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Two judges have ruled the massive new health care law unconstitutional.  Two other judges have ruled that the law is constitutional.  What does this mean?

Dr. Mark Hall, Professor of both Law and Social Sciences & Health Policy at Wake Forest University explains the implications of these rulings, their underlying basis in constitutional law and what happens next in a wonderful article in the New England Journal of Medicine.

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Don’t wait around for a better health care system.  You can facilitate better medical care yourself just by following some  advice from Dr. Alan Ettinger, author of The Essential Patient Handbook.  You can hear Dr. Ettinger talk about some of the highlights on Getting Better Health Care.

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Here is the latest press release from DrScore.com …

DrScore.com’s Four Friendly New Year’s Resolutions to Improve
Your Health and Patient Satisfaction

These resolutions for doctor visits are easy to keep!

WINSTON-SALEM, N.C. (December 28, 2010 ) — Eat five servings of fruits and vegetables daily, exercise longer, lose weight … it’s time to make those annual New Year’s Resolutions. This year, the patient satisfaction and online doctor rating website DrScore.com suggests a few resolutions to improve your health and patient satisfaction — and these resolutions are easy to keep!

 

“One way to improve your health is to have a better relationship with your physician or health care provider,” said patient satisfaction expert Steve Feldman, M.D., founder of DrScore. “We want patients to make resolutions to empower them so they can be better advocates for their own health and well-being.”

 

Resolution No. 1: Bring a list to doctors’ appointments. Having a written list of all your medications, your past illnesses, your current problems and your questions with you every appointment provides vital information the doctor needs and helps you remember the questions you need answered. “By listing your problems, concerns and questions, you will be better prepared for your visit with the doctor, and the visit will go much more smoothly,” said Dr. Feldman. “Don’t be afraid to ask any questions. Doctors appreciate patients who have organized their information and have done their research.”

 

Resolution No. 2: Speak up. If you are unsure about a situation, speak up and ask about it. “Doctors and medical office staff should be keeping you informed about what is going to happen during the office visit, what tests are being run, etc.,” Dr. Feldman said. “If you feel like you don’t understand something, are unsure about what is happening or are upset about how you are being treated, speak up and try to address the situation in a positive, non-threatening way.”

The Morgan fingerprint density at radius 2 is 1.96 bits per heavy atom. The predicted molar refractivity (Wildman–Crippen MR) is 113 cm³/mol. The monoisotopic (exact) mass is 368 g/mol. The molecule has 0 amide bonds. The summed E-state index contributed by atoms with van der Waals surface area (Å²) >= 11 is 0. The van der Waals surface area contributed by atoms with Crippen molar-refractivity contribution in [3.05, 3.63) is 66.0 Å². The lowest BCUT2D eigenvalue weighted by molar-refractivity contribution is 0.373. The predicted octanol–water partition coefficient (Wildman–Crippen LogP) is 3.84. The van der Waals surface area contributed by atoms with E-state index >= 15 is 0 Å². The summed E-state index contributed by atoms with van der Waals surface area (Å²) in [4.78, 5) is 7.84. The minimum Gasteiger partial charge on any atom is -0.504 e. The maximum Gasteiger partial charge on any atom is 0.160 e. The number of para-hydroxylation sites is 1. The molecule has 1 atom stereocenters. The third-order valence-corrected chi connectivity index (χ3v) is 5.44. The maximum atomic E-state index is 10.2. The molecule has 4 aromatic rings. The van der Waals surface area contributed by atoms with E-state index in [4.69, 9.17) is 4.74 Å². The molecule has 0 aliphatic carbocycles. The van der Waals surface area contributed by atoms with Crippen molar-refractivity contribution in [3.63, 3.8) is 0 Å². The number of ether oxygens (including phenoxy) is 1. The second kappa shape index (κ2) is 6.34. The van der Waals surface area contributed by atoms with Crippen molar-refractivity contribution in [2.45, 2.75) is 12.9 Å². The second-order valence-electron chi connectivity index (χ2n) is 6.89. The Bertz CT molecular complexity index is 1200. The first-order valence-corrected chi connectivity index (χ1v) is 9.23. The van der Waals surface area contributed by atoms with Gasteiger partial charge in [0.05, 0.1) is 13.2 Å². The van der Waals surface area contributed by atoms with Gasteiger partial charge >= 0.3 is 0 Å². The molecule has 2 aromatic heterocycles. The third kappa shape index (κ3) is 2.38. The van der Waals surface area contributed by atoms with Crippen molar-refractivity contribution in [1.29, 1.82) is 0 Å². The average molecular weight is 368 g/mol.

Resolution No. 3: Get written instructions. At the end of the visit, make sure you have written instructions on medications and treatment plans, and find out how and when you will get results from any tests. “The end of the visit is a critical time where the doctor writes prescriptions, gives you the best advice on how to take care of yourself or treat your illness, and talks about test follow-up,” Dr. Feldman said. “The details of medical care are common knowledge for the doctor, but it may be new information for you. Ask for your treatment plan in writing so you don’t forget anything.  Missed test results can also cause problems, so make sure you are proactive in finding out how the office will get the results to you.”

 

Resolution No. 4: Give your doctor feedback. Take the time to let your doctor know how the visit went either by telling him or her, communicating to the office staff, writing a letter or participating in an anonymous patient satisfaction survey at DrScore.com. “Don’t ever be afraid to give your doctor advice on how to be a better doctor,” said Dr. Feldman. “When you give your doctor feedback — whether it is positive or negative — you are giving them a gift. And then your doctor will know what New Year’s resolutions he or she needs to make to be a better doctor!”

For more information on patient satisfaction and improving your visit to the doctor, check out “Great Medical Care: The Handbook for Making Your Visit to the Doctor Better,”, written by Dr. Feldman. Or, visit the DrScore Blog, Thoughts on Patient Satisfaction.

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Podcasting on the rise.